UNESCO, the United Nations' cultural, educational and scientific arm, has been protecting the world's cultural and natural heritage since 1972. But it was not until 2003 that it developed a legal framework for preserving endangered intangible heritage such as dance, oral traditions, music, rituals and traditional performing arts.
The Director-General of UNESCO, Koïchiro Matsuura, speaking recently in Abu Dhabi, said that he was "surprised, upon my arrival in UNESCO (in 1999), to note the relatively low priority given to living heritage compared to the strong focus on the tangible part of the world’s cultures”. In response, UNESCO adopted the Convention for the Safeguarding of the Intangible Cultural Heritage in 2003 and 114 countries have now signed up.
At its meeting in Abu Dhabi last week UNESCO's intergovernmental committee made the first additions to the List of Intangible Heritage in Need of Urgent Safeguarding and to the Representative List of the Intangible Cultural Heritage of Humanity. The Representative List now has 166 listings. Among the recent inclusions are the tango, India’s Ramman religious festival and France’s Aubusson tapestries.
Under the Convention signatory states undertake to 'take the necessary measures to ensure the safeguarding of the intangible cultural heritage present in its territory.' These steps can include education programs, documentation and requesting international assistance. Intangible heritage listed as "endangered" may also be eligible for financial assistance from UNESCO's Intangible Cultural Heritage Fund. Elements currently on the endangered list include the Qiang New Year festival in China and the Cantu in paghjella: a 'secular and liturgical oral tradition of Corsica'. The Qian New Year festival was added after 'the 2008 Sichuan earthquake destroyed many of the Qiang villages and devastated the region put the New Year festival at grave risk.' In the Corsican case UNESCO notes that a 'sharp decline in intergenerational transmission caused by emigration of the younger generation and the consequent impoverishment of its repertoire' has placed paghjella at risk and warns that 'unless action is taken, paghjella will cease to exist in its current form, surviving only as a tourist product devoid of the community links that give it real meaning.'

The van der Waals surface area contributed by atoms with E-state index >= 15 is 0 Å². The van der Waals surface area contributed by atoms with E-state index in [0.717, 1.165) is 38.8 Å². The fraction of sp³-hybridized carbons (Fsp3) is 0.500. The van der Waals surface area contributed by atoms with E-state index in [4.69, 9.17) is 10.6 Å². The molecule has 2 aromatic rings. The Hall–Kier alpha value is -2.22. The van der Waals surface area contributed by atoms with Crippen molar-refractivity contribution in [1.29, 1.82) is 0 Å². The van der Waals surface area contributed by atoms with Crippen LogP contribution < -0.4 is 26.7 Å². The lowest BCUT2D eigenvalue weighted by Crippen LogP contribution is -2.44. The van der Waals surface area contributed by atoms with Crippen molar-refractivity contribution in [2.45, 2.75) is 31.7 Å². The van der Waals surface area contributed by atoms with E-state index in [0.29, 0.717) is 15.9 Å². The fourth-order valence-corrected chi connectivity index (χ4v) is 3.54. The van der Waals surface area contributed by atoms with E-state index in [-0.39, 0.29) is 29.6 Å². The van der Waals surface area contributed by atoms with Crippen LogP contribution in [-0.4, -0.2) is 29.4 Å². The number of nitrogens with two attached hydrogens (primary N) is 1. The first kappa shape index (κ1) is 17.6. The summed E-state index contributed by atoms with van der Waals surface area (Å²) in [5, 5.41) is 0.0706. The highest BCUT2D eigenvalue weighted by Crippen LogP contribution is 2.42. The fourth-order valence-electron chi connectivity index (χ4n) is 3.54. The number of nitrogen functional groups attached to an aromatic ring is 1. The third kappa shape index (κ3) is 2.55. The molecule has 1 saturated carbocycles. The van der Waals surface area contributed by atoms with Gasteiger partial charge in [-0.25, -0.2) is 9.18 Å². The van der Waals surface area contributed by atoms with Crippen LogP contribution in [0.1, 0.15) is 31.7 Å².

For more information go here: UNESCO